Today is an eclectic but interesting album, “Elephant” by the band the White Stripes. They were a two-person act, Jack White and Meg White who were former spouses who represented themselves as brother and sister. I’m not sure what to make of any of that, but it is an intriguing album that has grown on me over several listens. This record is rated as #449 on Rolling Stone’s Top 500 Greatest Albums of All Time.
The record opens with their most well-known song, “Seven Nation Army”, which has transitioned from a definitive rock track to an omni-present stadium chant along at sporting events around the world. The main riff of the song is recognizable to all generations, whether or not they have any actual recognition of the White Stripes or this song. Oddly enough, it isn’t one of my favorites and I actually like many other songs on this record better, but it certainly is a career-changing song for the band and their primary creative influence, Jack White.
“Black Math” is a more intense and punk-ish track that is a great rocker. “There’s No Home For You Here” reminds me a lot of “Ain’t No Rest for the Wicked”, by Cage the Elephant, which didn’t come out until 2009. I didn’t expect to see Burt Bacharach in the songwriting credits for this album, so I suppose Austin Powers would be very proud, but “I Just Don’t Know What to Do With Myself” is an enjoyable and slow wander.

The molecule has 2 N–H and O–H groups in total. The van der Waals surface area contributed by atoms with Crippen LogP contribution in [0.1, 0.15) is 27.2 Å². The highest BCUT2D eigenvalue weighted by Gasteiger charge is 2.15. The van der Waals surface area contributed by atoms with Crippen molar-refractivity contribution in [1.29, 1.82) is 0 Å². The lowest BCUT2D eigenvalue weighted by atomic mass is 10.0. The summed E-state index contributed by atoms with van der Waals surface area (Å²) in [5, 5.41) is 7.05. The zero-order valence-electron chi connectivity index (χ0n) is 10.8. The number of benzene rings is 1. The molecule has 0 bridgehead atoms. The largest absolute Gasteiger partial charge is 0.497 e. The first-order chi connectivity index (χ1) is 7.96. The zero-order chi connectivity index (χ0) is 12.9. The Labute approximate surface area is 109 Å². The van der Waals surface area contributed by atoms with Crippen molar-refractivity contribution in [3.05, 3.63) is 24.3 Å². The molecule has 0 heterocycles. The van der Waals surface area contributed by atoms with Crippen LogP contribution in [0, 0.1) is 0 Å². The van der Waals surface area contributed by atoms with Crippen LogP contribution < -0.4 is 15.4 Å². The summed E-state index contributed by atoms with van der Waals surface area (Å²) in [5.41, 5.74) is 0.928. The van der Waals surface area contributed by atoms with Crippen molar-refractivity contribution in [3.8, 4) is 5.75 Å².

“In The Cold, Cold Night” is a very cool and subdued track, that features drummer Meg White on lead vocals. “I Want To Be the Boy to Warm Your Mother’s Heart” reminds me a little of Meat Loaf and/or Three Dog Night with its organ-based opening, but it is a pretty warming song regardless of its legacy or origin. “Ball and Biscuit” is a “Exile on Main Street” feel blues track that really showcases Jack White and his talent as a guitarist. If you have never seen “It Might Get Loud” and you enjoy the art of playing guitar, I highly encourage this documentary that features White alongside Jimmy Page and The Edge as they compare notes and sounds and talk and play through their thoughts on rock guitar. It is a must-watch for all rock guitar fans, and all three of them shine with their talent and diverse sounds.
The album has several other good songs, and it concludes with the happily ridiculous “Well It’s True That We Love One Another”. Featuring vocalist Holly Golightly along with Jack and Meg White, they channel the Mamas and Papas for this hilarious acoustic story-song. It took a few listens to really dig in, but this album reinforces that some music is more of an acquired taste than an immediate home run. I enjoy both experiences, just as I really liked this album.